From Whangārei to Europe: This flexible performer jumped through hoops to join the European circus

A young contortionist knew her working life wouldn’t be spent cooped up behind a desk in a nine-to-five job.

Words: Amanda McConchie & Cari Johnson

1990-2007 A flexible childhood

Emma Phillips loved performing on stage as a child and dreamed of being a ballet dancer during her years at Whangārei Girls’ High School. “I guess you could say I love showing off,” she says. She saved “performance careers” as her top Google search after seeing the Cirque du Soleil at age 15, opening her eyes to opportunities beyond traditional ballet.

2008-2010 Setting the stage

She enrolled in the Diploma of Circus Arts at Christchurch Polytechnic Institute of Technology to study aerial hoop, foot juggling and adagio (partner acrobatics). Emma then joined Circus Aotearoa for five months before being invited to attend the Beijing International Art School. She was one of 15 foreigners among 500 Chinese pupils, majoring in foot juggling and contortion.

2011 A young contortionist

Emma has always been flexible; from a very young age she could do the splits and high kicks with ease. But in Beijing she learned that the art of contortion takes years of training to reach the level required to perform internationally. She spent two summers with Fuse Circus in Wellington before returning to China to fine-tune her act at a distinguished acrobatics school.

She spent more than a year living in the small village of Wuqiao (south of Beijing). The experience pushed her body to the limits and required mental strength. “No one spoke English. I didn’t really have internet or contact with the outside world. It was the most formative time of my life,” she says.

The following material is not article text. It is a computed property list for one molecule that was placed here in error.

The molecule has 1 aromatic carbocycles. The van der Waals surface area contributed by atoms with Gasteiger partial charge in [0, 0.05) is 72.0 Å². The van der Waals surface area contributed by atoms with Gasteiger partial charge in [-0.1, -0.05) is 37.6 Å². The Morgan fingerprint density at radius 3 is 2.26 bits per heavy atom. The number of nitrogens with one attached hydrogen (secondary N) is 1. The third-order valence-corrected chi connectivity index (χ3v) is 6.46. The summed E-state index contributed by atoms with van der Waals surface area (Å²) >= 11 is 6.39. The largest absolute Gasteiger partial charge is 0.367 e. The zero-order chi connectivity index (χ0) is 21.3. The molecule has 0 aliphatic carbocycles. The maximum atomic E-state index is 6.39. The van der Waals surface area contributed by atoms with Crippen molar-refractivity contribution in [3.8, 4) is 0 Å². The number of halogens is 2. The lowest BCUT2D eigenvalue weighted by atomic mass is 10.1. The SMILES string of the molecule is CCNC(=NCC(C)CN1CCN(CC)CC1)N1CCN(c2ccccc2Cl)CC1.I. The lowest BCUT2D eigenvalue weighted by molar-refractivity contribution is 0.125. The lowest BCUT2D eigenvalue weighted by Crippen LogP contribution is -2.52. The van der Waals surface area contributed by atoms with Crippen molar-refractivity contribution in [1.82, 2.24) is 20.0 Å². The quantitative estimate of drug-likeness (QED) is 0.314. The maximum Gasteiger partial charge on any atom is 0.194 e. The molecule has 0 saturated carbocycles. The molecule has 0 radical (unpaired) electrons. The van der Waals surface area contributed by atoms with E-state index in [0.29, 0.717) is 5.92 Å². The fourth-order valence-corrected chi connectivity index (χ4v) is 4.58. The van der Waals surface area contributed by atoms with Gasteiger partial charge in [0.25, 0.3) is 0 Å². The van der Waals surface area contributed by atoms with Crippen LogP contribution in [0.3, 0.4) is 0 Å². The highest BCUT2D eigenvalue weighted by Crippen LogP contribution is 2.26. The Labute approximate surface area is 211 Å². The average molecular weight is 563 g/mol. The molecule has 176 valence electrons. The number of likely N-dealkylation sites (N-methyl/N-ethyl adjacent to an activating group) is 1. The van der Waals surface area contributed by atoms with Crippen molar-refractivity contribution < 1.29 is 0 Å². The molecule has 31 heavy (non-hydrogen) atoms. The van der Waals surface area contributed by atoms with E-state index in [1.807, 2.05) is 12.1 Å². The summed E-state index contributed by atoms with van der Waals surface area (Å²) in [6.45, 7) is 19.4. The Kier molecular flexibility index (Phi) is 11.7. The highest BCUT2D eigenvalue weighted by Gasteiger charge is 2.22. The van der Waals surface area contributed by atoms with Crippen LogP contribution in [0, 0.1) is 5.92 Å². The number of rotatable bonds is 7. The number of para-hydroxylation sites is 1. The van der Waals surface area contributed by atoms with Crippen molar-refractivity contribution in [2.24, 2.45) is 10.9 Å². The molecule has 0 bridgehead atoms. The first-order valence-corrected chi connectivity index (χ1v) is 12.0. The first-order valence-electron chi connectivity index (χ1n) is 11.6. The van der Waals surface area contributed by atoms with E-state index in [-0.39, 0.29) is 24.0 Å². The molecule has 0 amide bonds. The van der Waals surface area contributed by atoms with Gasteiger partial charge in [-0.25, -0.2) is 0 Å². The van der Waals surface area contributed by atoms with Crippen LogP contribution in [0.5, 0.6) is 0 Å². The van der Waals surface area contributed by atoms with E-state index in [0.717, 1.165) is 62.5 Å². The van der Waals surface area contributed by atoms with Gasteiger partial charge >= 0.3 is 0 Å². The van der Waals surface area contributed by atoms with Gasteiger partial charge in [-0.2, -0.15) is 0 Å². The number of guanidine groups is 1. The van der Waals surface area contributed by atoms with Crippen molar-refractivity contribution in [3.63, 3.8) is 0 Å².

More stories you might like:
Inside the world of ultra-marathon running

2012 Selling the act

Emma set her sights even further across the globe after returning to New Zealand. She dreamed of joining the ranks of circus acts in Europe, to juggle and twist among world-class performers, comedians and musicians and showgirls at elegant dinner shows in restored theatres. Emma began emailing videos of her foot-juggling act to theatre directors as far away as Russia and Spain.

“You have to ‘sell’ your act to directors,” she says. “They could be getting hundreds of emails a day so you have to give them something different.”

2014 Foot-juggling in Europe

In 2014, she was offered a theatre contract in Finland, followed by another in Venice. Emma has moved from city to city since to perform her foot-juggling and aerial hoop act for 2-3 months at each theatre — sometimes with less than one day between contracts.

Such contracts included “bucket list” theatres such as the GOP Varieté, Friedrichsbau Varieté, Roncalli’s Apollo Varieté and cruises with the luxury liner MS Europa II. Crowds would applaud as Emma, dressed in a cabaret-like costume, would flip upside-down to gracefully toss Chinese parasols or tables into the air with her feet.

2020 Circus Roncalli

In February Emma took another stomach-flipping leap in her career and she began training for a one-year tour with Circus Roncalli, a German troupe known for (cruelty-free) animal holograms and sell-out shows. But on premiere night, pandemic restrictions on group gatherings forced the circus to postpone.

Emma returned home to join her sister in Whangarei, where she plans to ride out Alert Level 3 with her niece and newborn nephew. After that? The show must go on.

More stories you might like:
Journalist-turned-novelist Jenny Wheeler has been monitoring the same trapline in the Waitākere Ranges for a decade

“The arts have served as a source of inspiration for society during many challenges throughout history,” she says. “Our job as artists is to provide a moment of relief or pure pleasure when that time comes.”


We met Emma through her sister Cheree (Insider’s Guide editor) and we were enthralled when Emma visited us and put on a dazzling display. My heart was in my mouth as she did warm-ups on our boardroom table with her head facing one way and her legs over her back, feet resting by her head. It is hard to describe – imagine doing it.

– Kate Coughlan, editor of NZ Life & Leisure

This story was originally published in the January/February 2012 issue of NZ Life & Leisure.

NZ Life and Leisure This article first appeared in NZ Life & Leisure Magazine.
Send this to a friend